Authors: Lori Ann Bailey
Tags: #Scotland, #Highland, #Covenanter, #Politics, #Action Adventure, #Clan, #Romance, #Historical, #Laird, #Duke, #King Charles, #religious conflict, #Secret identity, #Amnesia, #Lord, #Revenge, #Forced Marriage, #Road romance, #Mistaken Identity, #Royalist, #Earl, #Spy, #highlander, #select historical, #Historical Romance, #entangled publishing
She easily skirted several trees, jumped roots, and dodged thickets. It became obvious she had spent a lot of time outdoors. Most lasses would be terrified of being here on their own, away from their home. What was she thinking? She needed protection. It wasn’t wise for a woman to roam without a guardian in these woods, and he again cursed her reckless streak for the havoc it played on his nerves. With a groan, Lachlan gave chase.
He slowly gained on her, but only due to his longer legs. To catch up, he took the brunt of all the twigs and branches, and he winced as one scraped across the arm she had mended. He didn’t want to have to tackle her. His frame would crush her, and he’d already hurt her enough.
“Maggie!” he shouted. “Stop, lass.” She didn’t answer. She kept running.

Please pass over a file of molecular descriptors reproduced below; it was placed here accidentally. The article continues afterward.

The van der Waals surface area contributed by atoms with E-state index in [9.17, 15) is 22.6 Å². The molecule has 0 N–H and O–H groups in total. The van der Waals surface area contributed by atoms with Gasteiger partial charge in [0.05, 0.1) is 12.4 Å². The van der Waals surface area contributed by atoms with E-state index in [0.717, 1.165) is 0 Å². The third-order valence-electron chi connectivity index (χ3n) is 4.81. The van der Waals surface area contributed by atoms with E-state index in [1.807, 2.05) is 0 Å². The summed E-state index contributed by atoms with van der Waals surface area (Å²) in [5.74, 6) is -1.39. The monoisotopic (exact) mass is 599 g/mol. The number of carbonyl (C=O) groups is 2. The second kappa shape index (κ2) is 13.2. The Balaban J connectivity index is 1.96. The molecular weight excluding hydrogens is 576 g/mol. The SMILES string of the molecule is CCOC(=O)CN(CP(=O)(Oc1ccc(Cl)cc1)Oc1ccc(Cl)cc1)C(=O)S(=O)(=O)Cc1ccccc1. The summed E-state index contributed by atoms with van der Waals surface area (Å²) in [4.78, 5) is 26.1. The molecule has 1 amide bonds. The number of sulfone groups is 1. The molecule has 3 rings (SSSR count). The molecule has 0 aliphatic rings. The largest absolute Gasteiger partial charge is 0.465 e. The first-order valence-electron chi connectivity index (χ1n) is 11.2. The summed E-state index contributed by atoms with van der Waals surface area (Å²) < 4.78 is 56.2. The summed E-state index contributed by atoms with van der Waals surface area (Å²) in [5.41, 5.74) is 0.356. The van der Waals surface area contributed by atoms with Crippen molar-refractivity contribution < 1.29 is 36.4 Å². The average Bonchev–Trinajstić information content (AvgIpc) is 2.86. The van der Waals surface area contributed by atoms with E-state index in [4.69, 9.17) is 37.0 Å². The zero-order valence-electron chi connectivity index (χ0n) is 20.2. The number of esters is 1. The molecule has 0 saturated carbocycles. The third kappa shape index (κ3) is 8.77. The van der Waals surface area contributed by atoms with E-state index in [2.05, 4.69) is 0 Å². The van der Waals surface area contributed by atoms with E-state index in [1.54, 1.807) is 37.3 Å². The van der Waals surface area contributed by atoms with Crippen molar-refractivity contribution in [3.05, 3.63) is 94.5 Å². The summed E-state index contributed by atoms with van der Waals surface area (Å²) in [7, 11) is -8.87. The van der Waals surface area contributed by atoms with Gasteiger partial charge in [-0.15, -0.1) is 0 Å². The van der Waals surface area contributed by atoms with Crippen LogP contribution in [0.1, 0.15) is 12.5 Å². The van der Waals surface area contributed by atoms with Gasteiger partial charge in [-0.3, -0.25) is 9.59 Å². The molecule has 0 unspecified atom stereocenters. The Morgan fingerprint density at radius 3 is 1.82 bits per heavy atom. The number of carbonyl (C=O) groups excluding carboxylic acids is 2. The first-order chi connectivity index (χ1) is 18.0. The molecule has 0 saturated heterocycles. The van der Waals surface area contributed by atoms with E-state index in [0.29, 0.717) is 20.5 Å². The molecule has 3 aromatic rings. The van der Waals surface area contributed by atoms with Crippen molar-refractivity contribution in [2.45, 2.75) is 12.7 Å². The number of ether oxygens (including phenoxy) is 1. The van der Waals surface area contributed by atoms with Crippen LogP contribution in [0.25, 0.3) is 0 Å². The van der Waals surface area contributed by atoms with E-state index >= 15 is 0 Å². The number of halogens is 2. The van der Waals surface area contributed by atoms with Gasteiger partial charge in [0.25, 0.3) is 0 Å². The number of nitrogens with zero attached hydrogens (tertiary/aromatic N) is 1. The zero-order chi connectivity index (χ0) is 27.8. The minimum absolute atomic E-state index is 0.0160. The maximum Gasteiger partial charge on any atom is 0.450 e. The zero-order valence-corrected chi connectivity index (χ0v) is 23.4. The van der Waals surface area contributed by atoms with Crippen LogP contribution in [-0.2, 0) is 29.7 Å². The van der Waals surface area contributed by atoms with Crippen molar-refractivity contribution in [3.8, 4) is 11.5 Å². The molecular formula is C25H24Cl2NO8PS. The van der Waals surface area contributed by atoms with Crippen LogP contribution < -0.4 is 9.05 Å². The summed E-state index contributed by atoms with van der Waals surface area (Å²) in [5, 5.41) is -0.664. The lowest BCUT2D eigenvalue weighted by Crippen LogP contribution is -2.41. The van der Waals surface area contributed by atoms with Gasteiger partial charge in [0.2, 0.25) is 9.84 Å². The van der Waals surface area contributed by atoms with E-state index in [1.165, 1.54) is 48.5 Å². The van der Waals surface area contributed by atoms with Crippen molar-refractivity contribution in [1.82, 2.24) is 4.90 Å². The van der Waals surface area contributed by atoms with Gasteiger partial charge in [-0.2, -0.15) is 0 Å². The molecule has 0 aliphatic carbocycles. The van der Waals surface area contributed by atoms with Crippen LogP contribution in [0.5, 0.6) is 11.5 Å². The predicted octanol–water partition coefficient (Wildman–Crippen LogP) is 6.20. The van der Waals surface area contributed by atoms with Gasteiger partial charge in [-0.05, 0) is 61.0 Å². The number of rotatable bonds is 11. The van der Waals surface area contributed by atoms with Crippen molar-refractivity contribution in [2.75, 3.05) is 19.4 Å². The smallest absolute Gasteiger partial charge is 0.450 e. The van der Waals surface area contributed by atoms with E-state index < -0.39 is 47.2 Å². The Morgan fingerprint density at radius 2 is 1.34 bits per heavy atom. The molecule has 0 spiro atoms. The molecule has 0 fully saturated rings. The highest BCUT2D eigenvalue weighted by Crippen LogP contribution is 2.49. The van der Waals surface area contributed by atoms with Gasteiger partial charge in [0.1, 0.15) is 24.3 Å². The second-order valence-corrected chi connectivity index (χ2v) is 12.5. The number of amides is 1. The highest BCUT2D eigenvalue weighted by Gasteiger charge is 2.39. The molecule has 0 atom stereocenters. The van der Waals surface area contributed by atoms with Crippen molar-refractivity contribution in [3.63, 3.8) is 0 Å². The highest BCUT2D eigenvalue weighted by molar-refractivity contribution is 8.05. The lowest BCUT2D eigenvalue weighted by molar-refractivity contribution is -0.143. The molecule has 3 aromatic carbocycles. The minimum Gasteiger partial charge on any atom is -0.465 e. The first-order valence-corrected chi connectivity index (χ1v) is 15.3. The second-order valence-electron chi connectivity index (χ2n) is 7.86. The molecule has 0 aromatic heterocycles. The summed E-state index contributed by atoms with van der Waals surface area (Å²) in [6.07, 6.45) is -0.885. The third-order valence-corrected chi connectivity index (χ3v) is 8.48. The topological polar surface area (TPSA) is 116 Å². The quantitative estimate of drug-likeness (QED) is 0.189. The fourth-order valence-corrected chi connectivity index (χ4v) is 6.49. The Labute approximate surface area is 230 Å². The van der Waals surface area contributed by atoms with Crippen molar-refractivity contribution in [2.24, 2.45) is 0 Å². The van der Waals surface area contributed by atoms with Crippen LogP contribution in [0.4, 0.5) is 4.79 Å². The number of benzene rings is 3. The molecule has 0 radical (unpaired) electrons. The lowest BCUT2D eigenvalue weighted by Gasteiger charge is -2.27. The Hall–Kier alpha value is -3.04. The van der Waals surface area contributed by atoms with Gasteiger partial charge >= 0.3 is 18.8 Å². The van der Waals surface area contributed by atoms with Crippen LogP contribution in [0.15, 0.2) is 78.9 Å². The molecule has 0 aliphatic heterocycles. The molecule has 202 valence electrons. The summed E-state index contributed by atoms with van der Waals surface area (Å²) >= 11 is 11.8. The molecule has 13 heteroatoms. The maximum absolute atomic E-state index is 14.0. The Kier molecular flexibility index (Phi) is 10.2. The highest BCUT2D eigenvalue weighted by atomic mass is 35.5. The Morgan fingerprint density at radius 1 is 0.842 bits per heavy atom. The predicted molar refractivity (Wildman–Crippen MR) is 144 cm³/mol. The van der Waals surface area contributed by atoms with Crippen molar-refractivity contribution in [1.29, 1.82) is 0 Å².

Damn, he had wanted to scare her, but not enough to make her flee; he had only wanted the truth.
What fool woman would want to be out here far from her kin?
He answered himself.
One who is more afraid of something, or someone, than the uncertainty of the forest.
She ducked under another branch, but it hit him squarely in the chest, nearly knocking him off his feet, and he lost a couple of steps.
Unexpectedly, she slowed then stopped. The move took him by surprise. She swayed back and forth, and her arms shot out to the sides like she was trying to get her balance.
He almost ran into her and had to swerve to avoid plowing her over. Forward then back, she wavered on her feet. As Lachlan maneuvered around to her front, her eyes became unfocused and glazed over.
He had seen it before in battles, men who had been hit in the head. Running had reinjured her. She fell to her knees before he could catch her. One hand rose up to cover her mouth while the rest of her body continued to move in unsteady circles. Guilt assailed him.
He lowered himself to the ground and gently pulled her into his lap to cradle her. Her eyes remained unfocused, but trails of tears had run down her face as she’d tried to make her escape. Using his thumb, he wiped them away.
“I willnae send ye back, lass. I willnae send ye back.”